Away from home we may be asked why. Why here? What made you choose this place.
Ah, to see what we can see. And in a city like Glasgow, we saw historic buildings. We also took pleasure in magnificent street art.
We travel to both get away and to get closer. We leave home behind and create little pieces of home as we go.
Or in this case, little pieces of home are created for us.
Our travel comprised a tour. We moved from city to town to town to city and back again. Lots of movement punctuated by two-day stops along the way. Our bags were never unpacked, only opened or loosened, with contents shifted as needed. To my surprise, this came as an organizational relief. Our objects never strayed far from their appointed containers. We apparently left nothing behind.
The things that caught my eye: Distance and detail.
Distance and detail
Distance and detail
While on the road with my 10 y-o companion son, it occurred to me that travel involves managing an ongoing tension between public and private, between out and in. To move from place to place we took buses and trains. In one direction we flew business class and economy in the other. Trains were less crowded than buses. Conversation with strangers, however, could happen almost anywhere. I notice that being able to choose when, where and with whom we will converse can take some extra practice while traveling. Our personal boundaries can shift, be poked or become oddly elastic.
After a day of being “out,” both of us appreciated the close and comfortable confines of our guesthouse rooms; of being “in”. The boy could zone out on his Switch while I dipped into Twitter for a break. It also allowed me time to step back and reflect on the intricacies of culture we were experiencing. I developed a fascination with doorknobs, knockers and the like.
Landscapes. Green, broad, rolling hills. Tremendous expanses of land occupied only by sheep. Boulders seemingly caught mid tumble – stuck indefinitely onto the side of the mountain. And next to no people. Relief. On my next trip to the Highlands, I’ll be walking.
To travel necessitates spending time with ourselves. Spending time with our vulnerabilities, fears, deeper desires (i.e. for rest, privacy, silence, or action). Patience will be tested. Sooner or later. Definitely at one point. There will be surprises.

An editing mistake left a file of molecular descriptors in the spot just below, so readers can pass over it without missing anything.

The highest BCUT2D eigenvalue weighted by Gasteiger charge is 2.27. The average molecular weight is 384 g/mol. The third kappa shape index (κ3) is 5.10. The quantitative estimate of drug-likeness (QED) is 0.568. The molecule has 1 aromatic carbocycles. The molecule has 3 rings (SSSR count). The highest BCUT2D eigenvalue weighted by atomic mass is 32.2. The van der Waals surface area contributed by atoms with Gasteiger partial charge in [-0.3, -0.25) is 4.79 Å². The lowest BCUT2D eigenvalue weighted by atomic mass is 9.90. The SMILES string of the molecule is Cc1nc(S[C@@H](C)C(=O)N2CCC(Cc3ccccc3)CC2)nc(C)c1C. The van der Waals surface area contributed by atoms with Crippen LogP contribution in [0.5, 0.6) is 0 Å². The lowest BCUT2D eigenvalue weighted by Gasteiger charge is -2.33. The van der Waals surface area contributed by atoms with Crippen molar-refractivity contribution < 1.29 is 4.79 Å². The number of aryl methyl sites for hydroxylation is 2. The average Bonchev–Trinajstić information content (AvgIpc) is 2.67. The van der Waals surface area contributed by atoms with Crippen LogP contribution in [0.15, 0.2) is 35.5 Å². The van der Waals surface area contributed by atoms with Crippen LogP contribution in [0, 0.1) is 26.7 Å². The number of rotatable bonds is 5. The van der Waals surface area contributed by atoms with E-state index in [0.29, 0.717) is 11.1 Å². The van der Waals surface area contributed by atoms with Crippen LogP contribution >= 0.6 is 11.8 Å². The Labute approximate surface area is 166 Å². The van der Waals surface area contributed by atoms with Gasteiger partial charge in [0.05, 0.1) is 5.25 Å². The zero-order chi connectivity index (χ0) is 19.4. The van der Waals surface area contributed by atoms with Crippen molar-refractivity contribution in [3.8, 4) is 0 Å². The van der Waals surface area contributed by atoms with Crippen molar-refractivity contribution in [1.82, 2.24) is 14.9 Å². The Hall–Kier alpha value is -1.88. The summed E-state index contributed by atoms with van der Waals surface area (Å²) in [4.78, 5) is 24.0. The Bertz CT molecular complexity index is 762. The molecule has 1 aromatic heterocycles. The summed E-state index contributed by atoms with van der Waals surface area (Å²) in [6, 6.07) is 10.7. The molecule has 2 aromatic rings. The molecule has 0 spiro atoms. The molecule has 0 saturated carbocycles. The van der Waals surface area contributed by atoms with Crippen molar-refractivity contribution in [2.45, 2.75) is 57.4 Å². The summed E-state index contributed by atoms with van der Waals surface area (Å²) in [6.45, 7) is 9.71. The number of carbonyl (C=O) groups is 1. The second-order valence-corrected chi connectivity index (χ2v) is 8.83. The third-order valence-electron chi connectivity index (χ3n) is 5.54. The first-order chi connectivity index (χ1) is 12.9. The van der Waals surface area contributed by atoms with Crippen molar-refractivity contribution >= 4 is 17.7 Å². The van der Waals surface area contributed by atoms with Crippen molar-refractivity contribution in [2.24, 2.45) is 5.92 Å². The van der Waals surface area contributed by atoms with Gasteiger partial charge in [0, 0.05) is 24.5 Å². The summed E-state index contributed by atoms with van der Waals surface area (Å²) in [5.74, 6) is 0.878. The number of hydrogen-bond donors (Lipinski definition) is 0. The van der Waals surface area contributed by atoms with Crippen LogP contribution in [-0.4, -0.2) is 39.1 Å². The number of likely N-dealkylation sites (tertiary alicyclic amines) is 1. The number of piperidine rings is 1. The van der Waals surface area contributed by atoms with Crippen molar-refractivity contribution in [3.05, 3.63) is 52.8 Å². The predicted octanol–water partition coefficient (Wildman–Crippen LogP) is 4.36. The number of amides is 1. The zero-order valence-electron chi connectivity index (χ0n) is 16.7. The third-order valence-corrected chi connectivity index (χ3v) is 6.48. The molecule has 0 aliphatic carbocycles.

A quick story: because we could only take an afternoon train back from Mallaig and we had time on our hands plus the boy’s swim gear, we found the local indoor pool and he swam.
This is what is looked like when we arrived. He spent 90 minutes, swimming and diving to his heart’s content. Along the side were all sorts of water equipment – goggles, fins, kick boards, noodles. He tentatively asked if he could borrow some fins. “Sure!” came the answer from the teen life guard on duty. I was struck. What if we all had a similar understanding of the commons as this community pool? The least touristy attraction turned out to offer the greatest value that day.
As the photographer on this trip I have few pictures of myself. But as the times have made common, I snapped a couple of selfies. And I’ve written about doing that to prove that I was there; that I, black middle-aged woman, was on that trail, that beach, in those mountains. Because travel ads will never show me a comparable facsimilie. Plenty of middle aged and young white women, but not Black women or men. So I take the selfie to preserve evidence of having been there, of having traveled, of having had the means and gumption to travel to a country I did not know before. Maybe this didn’t matter so much to me before. Now it does and I behave accordingly.
The first pic is sitting outside our delightful hotel in Forres after a great day at Findhorn Bay. I am relaxed and I am also thinking deeply about what I’ve been reading in Robin DiAngelo’s White Fragility. The second pic is from our cool weather trip to the coastal town of Mallaig. Smiling selfies are the ones I take with other people.
So travel, I note, belongs in my repertoire. Travel, navigate, traverse, cross, cover, move, advance, go.
One thought on “On Travel”
Grateful for sharing thhis